Sunday, September 09, 2012

Obama remains a shoe-in for reelection

I should have made this post months ago, like back in the spring, but better late than never. Nothing has really changed since then as far as the big picture. Although there are lots of different polls and opinions on how the presidential election will play out, after a lot of poking around I have settled on two for how I view the prospective outcome of the election.
First, the RealClearPolitics composite poll provides a more stable and (hopefully) reliable indicator than the noisy jitters of the individual polls. Obama has consistently held the lead in the RCP composite poll. It was a tie briefly in the lull between the two conventions, but Obama is back to a 1.8% lead. Obama also leads with 221 electoral votes to Romney's 191.
The second indicator is the Intrade open prediction market where people are actually bet real money on the outcome. Obama has consistently been the leader. Currently he as at 58% to 42% for Romney. Romney got a boost from Ryan and a small boost from the convention, but Obama quickly rebounded.
In short, Obama remains a slam-dunk shoe-in for reelection.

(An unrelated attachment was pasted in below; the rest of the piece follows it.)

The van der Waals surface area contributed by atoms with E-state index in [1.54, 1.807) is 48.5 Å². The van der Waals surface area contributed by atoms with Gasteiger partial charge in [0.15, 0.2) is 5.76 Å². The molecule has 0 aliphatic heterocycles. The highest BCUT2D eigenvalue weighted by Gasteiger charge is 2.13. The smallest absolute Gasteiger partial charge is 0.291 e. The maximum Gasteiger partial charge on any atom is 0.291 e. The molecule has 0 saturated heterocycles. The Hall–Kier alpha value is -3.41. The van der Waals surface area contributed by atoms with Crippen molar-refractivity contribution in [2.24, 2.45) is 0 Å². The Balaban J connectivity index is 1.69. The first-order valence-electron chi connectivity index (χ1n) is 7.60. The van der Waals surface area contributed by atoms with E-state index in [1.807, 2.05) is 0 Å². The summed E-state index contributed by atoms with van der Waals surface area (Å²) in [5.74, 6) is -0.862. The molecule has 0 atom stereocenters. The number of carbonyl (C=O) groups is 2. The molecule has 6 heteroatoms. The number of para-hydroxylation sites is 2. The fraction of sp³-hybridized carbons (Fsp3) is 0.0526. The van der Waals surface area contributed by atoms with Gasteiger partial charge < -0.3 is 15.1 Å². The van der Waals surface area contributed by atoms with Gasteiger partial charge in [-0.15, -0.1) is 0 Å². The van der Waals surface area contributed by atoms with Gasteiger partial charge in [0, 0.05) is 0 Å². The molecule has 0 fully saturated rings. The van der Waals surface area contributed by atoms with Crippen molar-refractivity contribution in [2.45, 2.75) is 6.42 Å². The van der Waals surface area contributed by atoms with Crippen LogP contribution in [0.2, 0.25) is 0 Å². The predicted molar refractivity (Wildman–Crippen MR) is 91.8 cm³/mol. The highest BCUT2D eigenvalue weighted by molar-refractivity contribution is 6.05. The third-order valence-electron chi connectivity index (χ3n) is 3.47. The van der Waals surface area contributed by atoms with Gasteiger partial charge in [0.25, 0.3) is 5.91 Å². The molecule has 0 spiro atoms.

As I like to tell people, all Obama has to do is smile and keep his shoes shined, and either buff his flag pin or appear in rolled-up shirtsleeves.
Could the weak economy derail Obama? No way. A weak economy actually works in Obama's favor. He has an excellent record of being a great steward for a recovery from a very dismal financial and economic crisis, thanks to financial professionals such as Bernanke and Geithner and Summers, with a few solid Republicans in cabinet positions. When the economy is great, people want government out of the way, but when the economy is weak, people want a helping hand from government. If Obama had been completely incompetent and screwed up a robust economy then he'd be shown his way out the door by voters, but he's already done much better than that. On the other hand, the economy is too weak and with too little time for it to get a lot better before the election, so there is zero chance that the economy (e.g., unemployment) will be so much better by election day that voters would be ready to return to a you're-on-your-own free market conservative Republican form of government.
All of that said, voters aren't so sold on a purely Progressive Liberal government, so with one hand they will hand Obama his re-election, but with the other hand they will give him an ideologically divided Congress that will have zero tolerance for any major "progressive" legislation.
I'll probably update this post a few times before the election, but I am confident that the overall prospect will remain unchanged.

-- Jack Krupansky


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